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Carly's avatar

What does the term "opposite" mean in acting?

Asked by Carly (4550points) December 27th, 2010

I was reading a bio for Hunter Parrish (famous for being on the show Weeds, as Silas).

Part of it said “Parrish also starred in Burr Steers’ 17 Again, opposite Zac Efron, Matthew Perry and Leslie Mann”

what does the word opposite mean in that sentence? was he a stand in or something?

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7 Answers

janbb's avatar

No it means he was a star of equal standing in the cast with the others named. You could say, for example, that Jake Gyllanhaal played opposite Anne Hathaway in Love and Other Drugs.

Carly's avatar

thank you. :)

Jeruba's avatar

It’s usually used for co-stars when there are two main ones, most commonly a male and female lead: Clark Gable starred opposite Vivien Leigh in Gone with the Wind. If I saw it used for a string of names I would think it rather odd because unless it is a true ensemble cast, there is rarely a group of stars at peer level in the film.

diavolobella's avatar

@Jeruba is correct. The Parrish bio really should have said that he appeared with or alongside Zac Efron, etc., or that he “co-starred” with them. “Opposite” is more properly used as Jeruba explained.

rovdog's avatar

Yes, but the connotation has grown so the above usage is pretty common. It means “starred with” or more loosely “acted with” . I’m not sure that by definition it means that they have equal standing in the cast though generally they would. I think the distinction could probably made that this is reserved for principal cast. If you had a small speaking role in a movie with Julia Roberts you would never say you played “opposite” Julia Roberts. But if you are a notable actor like the actor above and didn’t really star in the movie but you were significant in the ensemble you could probably say you were opposite “Zac Efron. Matthew Perry, Leslie Mann, etc.” But if there was only one name you were paired with and you were not romantic leads or the two main actors (i.e. Robert Redford opposite Paul Newman in Butch Cassidy and the Sundance Kid) it might be odd to use the word opposite.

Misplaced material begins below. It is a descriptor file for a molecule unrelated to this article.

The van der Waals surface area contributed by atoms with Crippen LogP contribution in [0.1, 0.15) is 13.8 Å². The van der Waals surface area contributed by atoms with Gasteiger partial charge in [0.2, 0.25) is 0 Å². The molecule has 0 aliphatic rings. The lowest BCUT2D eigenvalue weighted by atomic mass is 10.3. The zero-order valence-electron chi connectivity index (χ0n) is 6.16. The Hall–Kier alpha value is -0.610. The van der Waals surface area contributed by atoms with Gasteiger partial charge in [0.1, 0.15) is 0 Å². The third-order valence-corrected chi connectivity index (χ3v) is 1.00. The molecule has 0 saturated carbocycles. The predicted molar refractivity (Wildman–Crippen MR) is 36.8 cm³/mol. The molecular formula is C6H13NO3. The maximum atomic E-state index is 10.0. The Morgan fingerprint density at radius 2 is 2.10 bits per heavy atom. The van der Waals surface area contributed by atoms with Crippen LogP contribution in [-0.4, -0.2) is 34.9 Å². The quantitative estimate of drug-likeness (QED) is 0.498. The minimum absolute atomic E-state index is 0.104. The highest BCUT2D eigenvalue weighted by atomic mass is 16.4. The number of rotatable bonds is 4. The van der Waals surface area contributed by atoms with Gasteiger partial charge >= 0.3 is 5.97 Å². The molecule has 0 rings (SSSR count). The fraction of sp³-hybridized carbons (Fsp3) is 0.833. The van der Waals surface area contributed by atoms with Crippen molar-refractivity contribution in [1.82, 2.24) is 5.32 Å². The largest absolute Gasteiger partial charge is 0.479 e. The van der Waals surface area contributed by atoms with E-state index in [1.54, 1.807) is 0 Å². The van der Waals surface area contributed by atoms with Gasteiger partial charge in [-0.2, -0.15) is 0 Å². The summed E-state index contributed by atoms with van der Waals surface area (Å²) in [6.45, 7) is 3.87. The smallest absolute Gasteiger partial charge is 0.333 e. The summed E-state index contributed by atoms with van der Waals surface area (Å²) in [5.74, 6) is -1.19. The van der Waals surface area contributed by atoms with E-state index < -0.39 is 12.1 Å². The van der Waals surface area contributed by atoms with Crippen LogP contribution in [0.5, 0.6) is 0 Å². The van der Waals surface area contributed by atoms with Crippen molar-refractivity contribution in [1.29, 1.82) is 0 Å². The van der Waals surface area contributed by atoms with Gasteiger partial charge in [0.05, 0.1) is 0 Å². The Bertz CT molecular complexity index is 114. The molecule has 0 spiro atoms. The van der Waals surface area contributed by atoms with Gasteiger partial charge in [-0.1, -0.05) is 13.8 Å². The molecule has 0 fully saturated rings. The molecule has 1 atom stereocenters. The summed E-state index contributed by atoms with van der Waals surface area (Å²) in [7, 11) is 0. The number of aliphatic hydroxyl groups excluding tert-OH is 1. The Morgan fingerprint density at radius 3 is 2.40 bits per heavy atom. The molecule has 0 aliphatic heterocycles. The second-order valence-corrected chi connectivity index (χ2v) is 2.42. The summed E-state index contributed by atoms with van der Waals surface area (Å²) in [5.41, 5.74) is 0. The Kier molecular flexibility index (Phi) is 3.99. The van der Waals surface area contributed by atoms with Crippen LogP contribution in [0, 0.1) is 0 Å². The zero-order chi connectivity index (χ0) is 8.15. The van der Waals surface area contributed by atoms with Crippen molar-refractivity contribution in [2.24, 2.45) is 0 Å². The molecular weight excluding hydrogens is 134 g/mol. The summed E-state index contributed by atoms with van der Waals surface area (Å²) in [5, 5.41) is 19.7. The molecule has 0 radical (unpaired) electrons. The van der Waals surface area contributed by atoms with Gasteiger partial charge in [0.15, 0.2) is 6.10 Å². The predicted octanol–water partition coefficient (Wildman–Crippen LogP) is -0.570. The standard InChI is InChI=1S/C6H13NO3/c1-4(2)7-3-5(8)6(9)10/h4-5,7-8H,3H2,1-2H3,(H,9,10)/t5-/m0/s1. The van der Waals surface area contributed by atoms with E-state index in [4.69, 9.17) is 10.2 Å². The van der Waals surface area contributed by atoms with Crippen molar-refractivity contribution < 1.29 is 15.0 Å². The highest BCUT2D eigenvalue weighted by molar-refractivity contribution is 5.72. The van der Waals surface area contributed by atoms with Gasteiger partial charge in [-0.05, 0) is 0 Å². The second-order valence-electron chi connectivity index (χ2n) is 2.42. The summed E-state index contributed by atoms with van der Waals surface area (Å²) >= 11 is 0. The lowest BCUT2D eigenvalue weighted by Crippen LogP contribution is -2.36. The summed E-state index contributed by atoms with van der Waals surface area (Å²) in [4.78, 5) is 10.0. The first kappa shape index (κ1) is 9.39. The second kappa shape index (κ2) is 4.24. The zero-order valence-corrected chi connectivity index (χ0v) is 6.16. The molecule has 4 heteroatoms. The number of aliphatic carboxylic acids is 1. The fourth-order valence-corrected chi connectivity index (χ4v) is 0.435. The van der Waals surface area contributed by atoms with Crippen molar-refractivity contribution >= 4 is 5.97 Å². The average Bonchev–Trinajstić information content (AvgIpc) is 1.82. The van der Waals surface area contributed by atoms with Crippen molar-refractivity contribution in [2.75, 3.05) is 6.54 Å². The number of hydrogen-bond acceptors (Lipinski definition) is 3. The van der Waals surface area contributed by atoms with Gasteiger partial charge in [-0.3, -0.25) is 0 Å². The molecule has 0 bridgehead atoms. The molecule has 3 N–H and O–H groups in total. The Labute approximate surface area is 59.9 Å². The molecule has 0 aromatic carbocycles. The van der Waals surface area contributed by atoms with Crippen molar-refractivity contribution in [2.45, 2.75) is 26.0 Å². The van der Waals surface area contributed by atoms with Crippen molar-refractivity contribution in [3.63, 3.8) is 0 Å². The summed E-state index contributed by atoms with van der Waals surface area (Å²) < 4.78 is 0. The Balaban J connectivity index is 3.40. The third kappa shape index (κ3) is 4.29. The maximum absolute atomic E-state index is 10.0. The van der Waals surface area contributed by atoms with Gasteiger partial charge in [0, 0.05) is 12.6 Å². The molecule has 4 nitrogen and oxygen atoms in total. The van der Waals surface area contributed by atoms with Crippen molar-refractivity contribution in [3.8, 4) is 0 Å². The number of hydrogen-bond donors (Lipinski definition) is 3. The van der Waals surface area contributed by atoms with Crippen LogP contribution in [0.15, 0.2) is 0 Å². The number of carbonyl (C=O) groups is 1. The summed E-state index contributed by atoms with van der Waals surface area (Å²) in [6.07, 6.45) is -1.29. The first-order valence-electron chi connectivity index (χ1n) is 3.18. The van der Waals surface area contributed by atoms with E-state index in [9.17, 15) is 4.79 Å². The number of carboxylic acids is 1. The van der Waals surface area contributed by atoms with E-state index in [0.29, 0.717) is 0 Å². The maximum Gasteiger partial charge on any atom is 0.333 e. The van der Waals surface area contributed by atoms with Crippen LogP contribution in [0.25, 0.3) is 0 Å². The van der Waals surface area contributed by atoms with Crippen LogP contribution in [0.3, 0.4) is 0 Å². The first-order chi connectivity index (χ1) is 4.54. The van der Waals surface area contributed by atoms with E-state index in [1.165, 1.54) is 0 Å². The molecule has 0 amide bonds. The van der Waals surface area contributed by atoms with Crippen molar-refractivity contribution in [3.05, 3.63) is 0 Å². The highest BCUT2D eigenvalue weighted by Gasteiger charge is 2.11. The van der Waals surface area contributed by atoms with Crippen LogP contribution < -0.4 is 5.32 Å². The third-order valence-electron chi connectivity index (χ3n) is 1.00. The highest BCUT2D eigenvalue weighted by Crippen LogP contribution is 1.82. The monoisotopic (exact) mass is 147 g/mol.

BarnacleBill's avatar

I construe it to mean that when actors play opposite another actor that it meant that they had roles of similar weight (lines, screen time) and were equally important to the production, because their characters’ interaction contributed to the overall story line in a similar manner.

If I am playing opposite you, then our dialogue is going to shape the story in some way. Co-stars would refer to billing of the actors, which has nothing to do with the character interaction.

rovdog's avatar

True, @BarnacleBill that’s a good point- I think to @Jeruba ‘s point- this is were the term opposite came from. It would be odd for you to play opposite someone and not interact with them in the film. Probably in it’s purest form- the term had to do with the central romantic relationship between two billable stars of equal stature. But it’s obviously being used pretty loosely in some contexts these days.

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